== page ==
Sunday, October 26, 2008

Outside Beauty

Just finished Outside Beauty by Cynthia Kadohata. Previously I read her beautiful book, Weedflower, which impressed me. So did her newest novel. Cynthia Kadohata's strength is in creating characters the reader truly loves. I've always enjoyed character-driven novels, and Outside Beauty delivers a strong narrator, thirteen-year-old Shelby, whose life with her three sisters and her outlandishly beautiful mother, means everything to her. Not only is Shelby a strong character but so are the other sisters--Marilyn, Lakey, and Maddie. Each separate character is well-developed and together they form a kind of fourth group character. The sisters' strength lies in their close relationship with one another. They have to depend on one another because they largely cannot depend upon their mother, despite the fact that they adore her.

Helen Kimura, their mother, is an incredibly beautiful woman. As Marilyn says, their mother is her beauty. Each of the daughters has a different father. Helen bounces from one man to another, to another, to another, always in search of the elusive rich man with whom she might one day settle down. But the truth is Helen isn't the settling down type. She's always running away from her problems--often a desperate, spurned lover who comes pounding at her door--and taking her daughters with her. She schools them in the things she finds most important, such as how to comport onself, how to flirt, how to be beautiful. Marilyn, who is the oldest daughter, has already decided that all she wants out of life is to get married so someone will take care of her for the rest of her life. Lakey wants to be a lawyer. Maddie, at six years old, doesn't know what she wants--only that she wants not to be given over to her father, Mr. Bronson, who is seeking custoday. And Shelby, the most awkward of the daughters and the one with the most embarrassing father, hasn't made up her mind about life either.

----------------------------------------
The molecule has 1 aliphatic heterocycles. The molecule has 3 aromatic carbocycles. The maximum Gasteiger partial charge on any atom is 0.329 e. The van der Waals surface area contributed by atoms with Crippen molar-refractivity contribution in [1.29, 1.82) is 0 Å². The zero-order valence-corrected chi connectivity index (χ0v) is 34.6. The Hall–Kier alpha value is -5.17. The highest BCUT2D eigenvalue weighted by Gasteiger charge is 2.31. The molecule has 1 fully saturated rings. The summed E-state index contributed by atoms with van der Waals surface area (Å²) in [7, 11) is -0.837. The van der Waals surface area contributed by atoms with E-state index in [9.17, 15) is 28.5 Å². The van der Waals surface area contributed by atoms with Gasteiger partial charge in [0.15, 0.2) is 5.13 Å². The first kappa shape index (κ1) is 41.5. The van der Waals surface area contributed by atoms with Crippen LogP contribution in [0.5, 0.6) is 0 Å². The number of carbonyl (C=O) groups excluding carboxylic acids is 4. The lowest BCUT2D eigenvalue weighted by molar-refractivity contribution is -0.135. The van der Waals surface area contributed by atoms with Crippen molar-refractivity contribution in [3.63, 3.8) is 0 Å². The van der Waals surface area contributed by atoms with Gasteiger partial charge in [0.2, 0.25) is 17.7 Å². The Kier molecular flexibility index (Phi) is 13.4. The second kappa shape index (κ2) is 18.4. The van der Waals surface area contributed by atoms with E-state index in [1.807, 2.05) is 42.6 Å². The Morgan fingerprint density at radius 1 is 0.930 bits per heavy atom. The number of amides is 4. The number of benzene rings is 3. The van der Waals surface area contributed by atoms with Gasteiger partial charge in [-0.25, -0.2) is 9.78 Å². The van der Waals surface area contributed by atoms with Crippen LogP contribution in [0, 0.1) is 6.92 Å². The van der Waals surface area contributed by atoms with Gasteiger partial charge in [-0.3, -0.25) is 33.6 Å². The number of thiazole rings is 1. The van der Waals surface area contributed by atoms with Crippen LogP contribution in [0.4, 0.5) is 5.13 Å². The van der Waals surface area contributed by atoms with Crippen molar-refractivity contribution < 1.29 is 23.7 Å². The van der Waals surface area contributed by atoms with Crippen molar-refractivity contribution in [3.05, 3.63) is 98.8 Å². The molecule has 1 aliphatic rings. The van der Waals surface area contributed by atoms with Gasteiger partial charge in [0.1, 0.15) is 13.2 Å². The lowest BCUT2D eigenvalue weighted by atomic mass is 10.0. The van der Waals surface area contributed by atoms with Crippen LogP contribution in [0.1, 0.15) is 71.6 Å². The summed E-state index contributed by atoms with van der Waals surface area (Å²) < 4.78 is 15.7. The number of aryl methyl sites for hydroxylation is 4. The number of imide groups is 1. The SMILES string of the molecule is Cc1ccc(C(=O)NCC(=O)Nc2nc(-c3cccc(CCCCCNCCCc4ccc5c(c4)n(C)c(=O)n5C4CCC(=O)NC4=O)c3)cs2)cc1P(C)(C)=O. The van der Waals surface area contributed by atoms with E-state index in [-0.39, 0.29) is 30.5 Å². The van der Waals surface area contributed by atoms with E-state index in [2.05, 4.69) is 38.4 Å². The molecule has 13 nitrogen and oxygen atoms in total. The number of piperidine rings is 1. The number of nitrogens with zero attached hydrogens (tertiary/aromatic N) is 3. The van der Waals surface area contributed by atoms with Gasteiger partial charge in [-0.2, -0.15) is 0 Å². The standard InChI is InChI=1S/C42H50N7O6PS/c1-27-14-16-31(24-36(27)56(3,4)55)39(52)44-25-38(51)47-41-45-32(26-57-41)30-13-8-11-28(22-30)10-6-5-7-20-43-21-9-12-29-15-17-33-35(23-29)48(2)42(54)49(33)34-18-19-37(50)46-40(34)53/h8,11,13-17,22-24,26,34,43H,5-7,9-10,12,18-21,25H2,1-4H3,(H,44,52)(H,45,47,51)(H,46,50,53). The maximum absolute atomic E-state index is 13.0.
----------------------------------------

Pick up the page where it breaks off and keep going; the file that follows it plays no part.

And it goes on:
The girls enjoy their crazy life with their mother. They have fun together. They lean on one another, and it seems to be all they need. Since their mother isn't taking care of any of them, Marilyn is in charge of Lakey, and Shelby looks after Maddie. The girls see nothing wrong with this until a terrible accident changes all of their lives. With their mother suddenly hospitalized, each of the girls must go live with their respective fathers. It's the first time they have ever been separated. As the stern Mr. Bronson sets about strictly changing Maddie's life---spanking her for wetting the bed and monitoring her every move--Shelby becomes desperate to save her little sister and to reunite the family. In the meantime, she's living with a father she's never known. Her whole life has turned upside down, and Shelby is determined to right it once again.

This was an absolutely beautiful book. I came to love each of the sisters. I even became fond of the four fathers, each in his own way. Though Mr. Bronson emerges as the villain, Kadohata writes him in such a way that the reader can find sympathy for him. I wasn't fond of Helen Kimura, but she is a strong character too, someone whose faults are many but whose point-of-view the reader can understand if not agree with. I loved this book and my only wish was that it had been longer. The ending came a bit too abruptly for me, as if some serious editing had chopped away an orginally longer ending. Or maybe I just want to think that because I wanted to stay in the world of the sisters for a little longer. Despite what seemed a sudden ending, the book was wonderful, and I highly recommend it.

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